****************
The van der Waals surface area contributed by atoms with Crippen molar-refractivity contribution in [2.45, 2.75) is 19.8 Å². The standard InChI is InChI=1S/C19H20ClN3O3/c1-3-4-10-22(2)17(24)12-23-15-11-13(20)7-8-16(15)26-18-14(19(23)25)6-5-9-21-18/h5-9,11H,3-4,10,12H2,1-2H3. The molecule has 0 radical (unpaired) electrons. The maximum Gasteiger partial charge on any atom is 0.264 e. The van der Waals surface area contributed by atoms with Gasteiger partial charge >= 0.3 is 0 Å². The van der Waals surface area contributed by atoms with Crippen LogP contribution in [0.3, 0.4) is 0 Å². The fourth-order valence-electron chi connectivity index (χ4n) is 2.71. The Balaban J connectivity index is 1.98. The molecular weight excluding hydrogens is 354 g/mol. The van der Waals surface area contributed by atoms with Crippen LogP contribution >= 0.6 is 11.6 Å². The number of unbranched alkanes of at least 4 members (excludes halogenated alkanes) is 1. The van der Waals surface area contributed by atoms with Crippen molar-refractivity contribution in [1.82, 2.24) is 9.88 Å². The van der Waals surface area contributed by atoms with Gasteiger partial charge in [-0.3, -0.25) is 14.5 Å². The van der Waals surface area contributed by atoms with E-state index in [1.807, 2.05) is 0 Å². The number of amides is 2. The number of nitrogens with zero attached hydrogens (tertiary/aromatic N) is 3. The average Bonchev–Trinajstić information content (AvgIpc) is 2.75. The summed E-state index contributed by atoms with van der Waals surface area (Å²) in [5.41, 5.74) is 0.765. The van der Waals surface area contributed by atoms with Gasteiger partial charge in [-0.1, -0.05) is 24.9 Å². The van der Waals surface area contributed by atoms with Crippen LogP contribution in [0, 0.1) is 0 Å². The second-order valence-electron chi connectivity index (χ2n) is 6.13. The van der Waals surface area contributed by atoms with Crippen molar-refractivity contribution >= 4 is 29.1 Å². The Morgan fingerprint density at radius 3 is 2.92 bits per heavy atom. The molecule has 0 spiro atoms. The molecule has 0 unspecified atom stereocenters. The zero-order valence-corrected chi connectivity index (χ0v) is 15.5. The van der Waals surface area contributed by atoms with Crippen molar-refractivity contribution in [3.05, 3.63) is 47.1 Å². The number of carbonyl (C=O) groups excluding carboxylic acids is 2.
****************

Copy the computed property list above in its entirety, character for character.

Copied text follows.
The van der Waals surface area contributed by atoms with Crippen molar-refractivity contribution in [2.45, 2.75) is 19.8 Å². The standard InChI is InChI=1S/C19H20ClN3O3/c1-3-4-10-22(2)17(24)12-23-15-11-13(20)7-8-16(15)26-18-14(19(23)25)6-5-9-21-18/h5-9,11H,3-4,10,12H2,1-2H3. The molecule has 0 radical (unpaired) electrons. The maximum Gasteiger partial charge on any atom is 0.264 e. The van der Waals surface area contributed by atoms with Gasteiger partial charge >= 0.3 is 0 Å². The van der Waals surface area contributed by atoms with Crippen LogP contribution in [0.3, 0.4) is 0 Å². The fourth-order valence-electron chi connectivity index (χ4n) is 2.71. The Balaban J connectivity index is 1.98. The molecular weight excluding hydrogens is 354 g/mol. The van der Waals surface area contributed by atoms with Crippen LogP contribution >= 0.6 is 11.6 Å². The number of unbranched alkanes of at least 4 members (excludes halogenated alkanes) is 1. The van der Waals surface area contributed by atoms with Crippen molar-refractivity contribution in [1.82, 2.24) is 9.88 Å². The van der Waals surface area contributed by atoms with Gasteiger partial charge in [-0.3, -0.25) is 14.5 Å². The van der Waals surface area contributed by atoms with E-state index in [1.807, 2.05) is 0 Å². The number of amides is 2. The number of nitrogens with zero attached hydrogens (tertiary/aromatic N) is 3. The average Bonchev–Trinajstić information content (AvgIpc) is 2.75. The summed E-state index contributed by atoms with van der Waals surface area (Å²) in [5.41, 5.74) is 0.765. The van der Waals surface area contributed by atoms with Gasteiger partial charge in [-0.1, -0.05) is 24.9 Å². The van der Waals surface area contributed by atoms with Crippen LogP contribution in [0, 0.1) is 0 Å². The second-order valence-electron chi connectivity index (χ2n) is 6.13. The van der Waals surface area contributed by atoms with Crippen molar-refractivity contribution >= 4 is 29.1 Å². The Morgan fingerprint density at radius 3 is 2.92 bits per heavy atom. The molecule has 0 spiro atoms. The molecule has 0 unspecified atom stereocenters. The zero-order valence-corrected chi connectivity index (χ0v) is 15.5. The van der Waals surface area contributed by atoms with Crippen molar-refractivity contribution in [3.05, 3.63) is 47.1 Å². The number of carbonyl (C=O) groups excluding carboxylic acids is 2.